Marker Logo HMdb.org THE HISTORICAL
MARKER DATABASE
“Bite-Size Bits of Local, National, and Global History”
“Bite-Size Bits of Local, National, and Global History”

Fort Recovery in Mercer County, Ohio — The American Midwest (Great Lakes)
 

St. Clair’s Defeat / Wayne’s Victory

1791 / 1794

 
 
St. Clair's Defeat Marker image. Click for full size.
By Dale K. Benington, June 5, 2009
1. St. Clair's Defeat Marker
Inscription.  
St. Clair’s Defeat. Native Americans inhabited and used much of the land in the Ohio valley as hunting grounds. As American settlers pushed west, conflicts resulted and attempts at peaceful settlement failed. Under political pressure, President George Washington resolved to subdue Indian resistance to American expansion in the Ohio country and appointed General Arthur St. Clair to lead the expedition. St. Clair's troops camped on the Wabash River (just east of the Ohio-Indiana state line) after an exhausting two month trek. The ill-prepared soldiers were no match for the forces of Miami, Shawnee, and Delaware Indians who attacked them at dawn of November 4, 1791. By the day's end, warriors led by Little Turtle and Blue Jacket had killed or wounded nearly three-quarters of the American force - the worst-ever defeat of the U.S. Army by Native Americans in a single battle.

Wayne’s Victory. Following St.Clair's defeat, President Washington appointed General Anthony Wayne commander of the U.S. Army. Well organized and disciplined, Wayne's army left Fort Washington and made its headquarters at Fort Greene Ville. In December
Wayne's Victory Marker image. Click for full size.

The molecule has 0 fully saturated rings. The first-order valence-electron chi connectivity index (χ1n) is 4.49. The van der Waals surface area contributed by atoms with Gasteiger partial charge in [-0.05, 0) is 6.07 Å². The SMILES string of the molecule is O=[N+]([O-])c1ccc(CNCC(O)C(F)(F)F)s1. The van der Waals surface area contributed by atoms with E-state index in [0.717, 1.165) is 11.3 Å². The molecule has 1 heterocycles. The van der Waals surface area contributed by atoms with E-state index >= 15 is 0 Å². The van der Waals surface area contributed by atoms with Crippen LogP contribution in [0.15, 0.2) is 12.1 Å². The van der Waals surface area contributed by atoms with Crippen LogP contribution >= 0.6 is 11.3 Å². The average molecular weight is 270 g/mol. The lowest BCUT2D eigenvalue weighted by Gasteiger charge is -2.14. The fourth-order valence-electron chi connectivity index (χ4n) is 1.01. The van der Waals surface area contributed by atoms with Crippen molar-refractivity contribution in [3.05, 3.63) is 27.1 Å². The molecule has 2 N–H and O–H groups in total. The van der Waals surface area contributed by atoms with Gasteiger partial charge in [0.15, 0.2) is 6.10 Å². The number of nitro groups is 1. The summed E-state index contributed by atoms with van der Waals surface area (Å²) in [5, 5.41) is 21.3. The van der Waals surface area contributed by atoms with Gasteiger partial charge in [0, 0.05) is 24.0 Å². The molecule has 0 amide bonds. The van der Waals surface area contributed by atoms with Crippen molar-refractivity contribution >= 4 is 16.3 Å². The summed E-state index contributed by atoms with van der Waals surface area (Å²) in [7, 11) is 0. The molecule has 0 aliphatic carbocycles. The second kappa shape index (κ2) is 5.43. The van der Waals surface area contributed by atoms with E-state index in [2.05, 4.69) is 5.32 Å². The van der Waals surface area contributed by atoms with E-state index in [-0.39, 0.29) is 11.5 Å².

By Dale K. Benington, June 5, 2009
2. Wayne's Victory Marker
1793, Fort Recovery was built at the site of St. Clair's defeat. On June 30, 1794, combined Native American forces made a frontal attack on the fort. A two-day battle ensued, resulting in the Native American confederation giving up their assault on Fort Recovery. This U.S. Army victory, as well as the later one at the Battle of Fallen Timbers, led to the signing of the Treaty of Greene Ville in 1795. The treaty opened the Ohio Country for peaceful settlement, leading to Ohio statehood in 1803.
 
Erected 2003 by 2003 by The Ohio Bicentennial Commission, The Marietta Chapter NSDAR, Fort Recovery Historical Society, The Ohio Historical Society. (Marker Number 4-54.)
 
Marker series. This marker is included in the Daughters of the American Revolution, and the Ohio Historical Society / The Ohio History Connection marker series.
 
Location. 40° 24.83′ N, 84° 46.808′ W. Marker is in Fort Recovery, Ohio, in Mercer County. Marker is on Fort Site Street south of West Boundary Street, on the left when traveling south. The marker is situated across the street from the Fort Recovery Museum. Touch for map. Marker is in this post office area: Fort Recovery OH 45846, United States of America. Touch for directions.
 
Other nearby markers. At least 8 other markers are within walking distance of this marker. The Role of Women in the Battle (a few steps from this marker); Welcome to the Fort Recovery Battlefield Walking Tour
Wayne's Victory Marker image. Click for full size.
By Dale K. Benington, June 5, 2018
3. Wayne's Victory Marker
View of the historical marker situated in front of the Fort Recovery, Historical Museum, on Wayne Street.